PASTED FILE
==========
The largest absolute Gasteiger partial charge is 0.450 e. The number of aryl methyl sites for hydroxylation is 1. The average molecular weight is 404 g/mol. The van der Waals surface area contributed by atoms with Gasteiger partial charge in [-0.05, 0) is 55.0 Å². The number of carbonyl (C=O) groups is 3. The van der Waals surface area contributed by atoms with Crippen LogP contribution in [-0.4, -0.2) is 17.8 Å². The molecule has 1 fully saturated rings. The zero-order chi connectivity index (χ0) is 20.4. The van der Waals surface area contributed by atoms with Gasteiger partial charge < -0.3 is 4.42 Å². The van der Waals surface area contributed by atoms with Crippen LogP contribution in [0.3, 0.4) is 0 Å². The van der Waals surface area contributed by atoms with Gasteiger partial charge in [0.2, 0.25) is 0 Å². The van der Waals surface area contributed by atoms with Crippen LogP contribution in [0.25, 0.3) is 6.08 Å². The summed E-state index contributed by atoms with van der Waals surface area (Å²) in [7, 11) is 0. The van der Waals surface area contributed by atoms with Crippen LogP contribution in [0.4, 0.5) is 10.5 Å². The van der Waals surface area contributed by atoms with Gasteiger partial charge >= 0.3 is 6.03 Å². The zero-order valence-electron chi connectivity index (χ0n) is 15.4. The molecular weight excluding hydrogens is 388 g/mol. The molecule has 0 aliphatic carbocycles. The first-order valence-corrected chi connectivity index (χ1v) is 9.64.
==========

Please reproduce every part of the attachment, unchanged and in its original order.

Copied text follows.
The largest absolute Gasteiger partial charge is 0.450 e. The number of aryl methyl sites for hydroxylation is 1. The average molecular weight is 404 g/mol. The van der Waals surface area contributed by atoms with Gasteiger partial charge in [-0.05, 0) is 55.0 Å². The number of carbonyl (C=O) groups is 3. The van der Waals surface area contributed by atoms with Crippen LogP contribution in [-0.4, -0.2) is 17.8 Å². The molecule has 1 fully saturated rings. The zero-order chi connectivity index (χ0) is 20.4. The van der Waals surface area contributed by atoms with Gasteiger partial charge < -0.3 is 4.42 Å². The van der Waals surface area contributed by atoms with Crippen LogP contribution in [0.3, 0.4) is 0 Å². The van der Waals surface area contributed by atoms with Gasteiger partial charge in [0.2, 0.25) is 0 Å². The van der Waals surface area contributed by atoms with Crippen LogP contribution in [0.25, 0.3) is 6.08 Å². The summed E-state index contributed by atoms with van der Waals surface area (Å²) in [7, 11) is 0. The van der Waals surface area contributed by atoms with Crippen LogP contribution in [0.4, 0.5) is 10.5 Å². The van der Waals surface area contributed by atoms with Gasteiger partial charge >= 0.3 is 6.03 Å². The zero-order valence-electron chi connectivity index (χ0n) is 15.4. The molecular weight excluding hydrogens is 388 g/mol. The molecule has 0 aliphatic carbocycles. The first-order valence-corrected chi connectivity index (χ1v) is 9.64.